Space Colony Island-4: Explore an 8 Kilometre-by-32 Kilometre O’Neill Cylinder in VRChat, with Curve Gravity!

The O’Neill cylinder (also called an O’Neill colony) is a space settlement concept proposed by American physicist Gerard K. O’Neill in his 1976 book The High Frontier: Human Colonies in Space… An O’Neill cylinder would consist of two counter-rotating cylinders. The cylinders would rotate in opposite directions in order to cancel out any gyroscopic effects that would otherwise make it difficult to keep them aimed toward the Sun. Each would be 5 miles (8.0 km) in diameter and 20 miles (32 km) long, connected at each end by a rod via a bearing system. Their rotation would provide artificial gravity.

“O’Neill cylinder”, Wikipedia article

There’s a new world in VRChat which is attracting a lot of attention! It’s straight out of a science fiction novel: an O’Neill cylinder that is 8 kilometres in diameter and 32 kilometres long, and it features curve gravity, where you can actually run around in a full circle to land up where you started!

(VRChat is not the first social VR platform to feature such a build; I have visited an similar O’Neill cylinder with curve gravity in NeosVR, writing about it here.)

Here’s the original announcement by its creator on Twitter, with the English translation below it, courtesy of the DeepL translator:

The world “Space Colony “Island-4” has been released! It is an enclosed space colony with a diameter of 8km x length of 32km. Please enjoy the huge scale of this cylindrical world!

Space Colony Island-4 is currently one of the most popular worlds in VRChat, so it’s on the VRChat home screen. Here’s a link to the webpage for the world (this page requires a VRChat account to sign in).

By the way, did you know that VRChat has just updated its Quick Menu user interface? Here’s a two-minute video with the highlights of the new design:

Thank you to Rainwolf for the heads-up!

ScienceVR: A Brief Introduction

ScienceVR is a Palo Alto, California-based startup which describes itself as follows:

ScienceVR is an indie VR studio in its early days. We are passionate about visualizing human knowledge and abstract ideas by turning them into immersive and delightful experiences. We are a team of XR prototypers, educators, and storytellers working on a metaverse build on top of distributing human knowledge.

ScienceVR offers two different products: a series of web-based social VR events, and a line of virtual reality apps for various VR headsets including the Oculus Quest, Oculus Rift, and HTC Vive. Here’s a quick promo video, with ScienceVR founder and CEO Jackie Lee:

You can see the line-up of science and literature related events here (you can only register for the first three so far, and they are all free to attend).

The immersive lesson apps include (all descriptions were taken verbatim from the website):

Ada’s Engines: With Ada’s Engines, travel back in time to Charles Babbage’s salon to witness the Difference Engines in action. Then, find yourself transported to an Industrial Age workshop. Compile and execute a piece of music on a programmable Analytic Engine, as envisioned by Ada Lovelace. In Lovelace’s Notes, she wrote, “the engine might compose elaborate and scientific pieces of music of any degree of complexity or extent.” (for Oculus Rift and HTC Vive)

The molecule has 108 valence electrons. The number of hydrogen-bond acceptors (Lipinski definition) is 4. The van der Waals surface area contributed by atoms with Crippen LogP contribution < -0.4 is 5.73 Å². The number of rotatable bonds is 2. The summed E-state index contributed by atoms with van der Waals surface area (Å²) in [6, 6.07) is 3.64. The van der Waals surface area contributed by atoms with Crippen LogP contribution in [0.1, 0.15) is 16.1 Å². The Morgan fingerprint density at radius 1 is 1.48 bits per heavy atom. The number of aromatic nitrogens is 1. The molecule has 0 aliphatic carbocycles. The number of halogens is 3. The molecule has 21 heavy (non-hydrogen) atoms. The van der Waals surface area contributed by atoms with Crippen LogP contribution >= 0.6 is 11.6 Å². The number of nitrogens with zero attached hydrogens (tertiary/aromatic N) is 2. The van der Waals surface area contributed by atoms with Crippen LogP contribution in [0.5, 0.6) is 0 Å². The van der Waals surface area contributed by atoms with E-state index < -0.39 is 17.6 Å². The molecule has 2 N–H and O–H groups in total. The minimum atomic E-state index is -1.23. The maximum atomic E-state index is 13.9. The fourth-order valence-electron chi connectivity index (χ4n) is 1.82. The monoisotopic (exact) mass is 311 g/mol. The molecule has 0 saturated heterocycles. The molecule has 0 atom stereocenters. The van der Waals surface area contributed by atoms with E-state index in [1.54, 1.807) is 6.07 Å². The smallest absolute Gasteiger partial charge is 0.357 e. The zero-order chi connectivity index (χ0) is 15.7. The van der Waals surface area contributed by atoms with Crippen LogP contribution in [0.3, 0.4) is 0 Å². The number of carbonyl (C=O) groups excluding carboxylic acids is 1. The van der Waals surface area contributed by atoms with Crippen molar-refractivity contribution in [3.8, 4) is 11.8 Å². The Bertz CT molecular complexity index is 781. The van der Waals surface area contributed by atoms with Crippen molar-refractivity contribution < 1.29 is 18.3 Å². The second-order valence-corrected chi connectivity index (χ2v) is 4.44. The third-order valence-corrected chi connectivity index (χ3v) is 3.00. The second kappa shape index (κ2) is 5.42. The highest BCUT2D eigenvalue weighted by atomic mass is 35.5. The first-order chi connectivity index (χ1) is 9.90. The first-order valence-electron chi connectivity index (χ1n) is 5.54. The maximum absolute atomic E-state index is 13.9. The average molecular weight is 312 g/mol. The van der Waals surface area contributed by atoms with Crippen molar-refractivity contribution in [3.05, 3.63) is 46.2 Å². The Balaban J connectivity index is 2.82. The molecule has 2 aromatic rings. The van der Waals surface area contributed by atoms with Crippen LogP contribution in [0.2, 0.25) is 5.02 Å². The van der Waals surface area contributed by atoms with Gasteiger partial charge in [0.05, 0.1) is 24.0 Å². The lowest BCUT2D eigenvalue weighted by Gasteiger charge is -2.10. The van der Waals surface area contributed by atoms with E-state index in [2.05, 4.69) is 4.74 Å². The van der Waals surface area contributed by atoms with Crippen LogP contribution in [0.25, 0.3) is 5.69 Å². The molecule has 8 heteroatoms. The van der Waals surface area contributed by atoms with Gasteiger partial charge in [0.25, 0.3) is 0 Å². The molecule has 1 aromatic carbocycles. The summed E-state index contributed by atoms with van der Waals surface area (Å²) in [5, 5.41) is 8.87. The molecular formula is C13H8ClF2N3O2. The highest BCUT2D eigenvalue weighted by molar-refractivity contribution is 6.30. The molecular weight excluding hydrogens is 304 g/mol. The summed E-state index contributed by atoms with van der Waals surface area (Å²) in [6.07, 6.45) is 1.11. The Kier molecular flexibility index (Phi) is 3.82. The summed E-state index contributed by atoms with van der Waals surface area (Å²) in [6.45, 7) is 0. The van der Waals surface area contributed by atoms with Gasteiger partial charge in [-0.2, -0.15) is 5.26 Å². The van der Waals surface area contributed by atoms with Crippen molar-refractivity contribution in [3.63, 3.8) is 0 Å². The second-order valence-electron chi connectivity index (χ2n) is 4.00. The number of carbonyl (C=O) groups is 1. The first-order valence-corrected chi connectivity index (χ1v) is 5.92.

Carroll’s Riddles: Carroll’s Riddles: The Game of Logic is a fantastical and puzzling world based on the works of British logician and writer Lewis Carroll (1832-1898). You are invited on a journey to become immersed in the idiosyncrasies of Carroll’s mental landscape. Upon entering the virtual world, you meet with Alice and a talking rabbit. Aided with an interactive Carroll Diagram, you make your way out of the tree hole by tackling logic riddles. This immersive journey is unlike any other, pushing the limits of your imagination and challenging you to find logic in a nonsensical world. (for Oculus Quest)

Curie’s Radiance: Curie’s stories and scientific discoveries. This is an interactive adventure through the discovery of radioactive elements – Radium and Polonium, inviting users to engage with science in unexpected and memorable ways. (for Oculus Quest, and there’s even a version for the Magic Leap One!)

Faraday’s Magnets: What if we can visualize invisible forces around magnets? Step into a virtual and interactive laboratory built based on historical materials related to Michael Faraday and James Clerk Maxwell. This experience enables your learners to see the “invisible forces” around magnets. (for Oculus Rift and Oculus Quest)

Shelley’s Creation: Shelley’s Creation (work-in-progress) is a special sci-fi VR experience built based on biology, history, and sci-fi stories around Mary Shelley’s book – Frankenstein, or the Modern Prometheus. We start by re-creating the scene from 1816 so that our users can answer Mary Shelley’s question:

“Would life be given? Perhaps a corpse would be re-animated; Galvanism had given token of such things: perhaps the component parts of a creature might be manufactured, brought together, and endued with vital warmth.”

Our users will follow these thinkers’ inspirations including traveling to John Milton’s Paradise Lost, meeting Lucia and Luigi Galvani when they discover Galvanism, competing in Lord Byron’s ghost story contest, and solving the mystery of electricity and biology. (for Oculus Quest)

If you are interested in ScienceVR, visit their website or follow them on social media: Facebook, Twitter, and Instagram. While the apps appear to be single-user VR, the line-up of events is social VR, so I am adding ScienceVR to my comprehensive list of social VR and virtual worlds.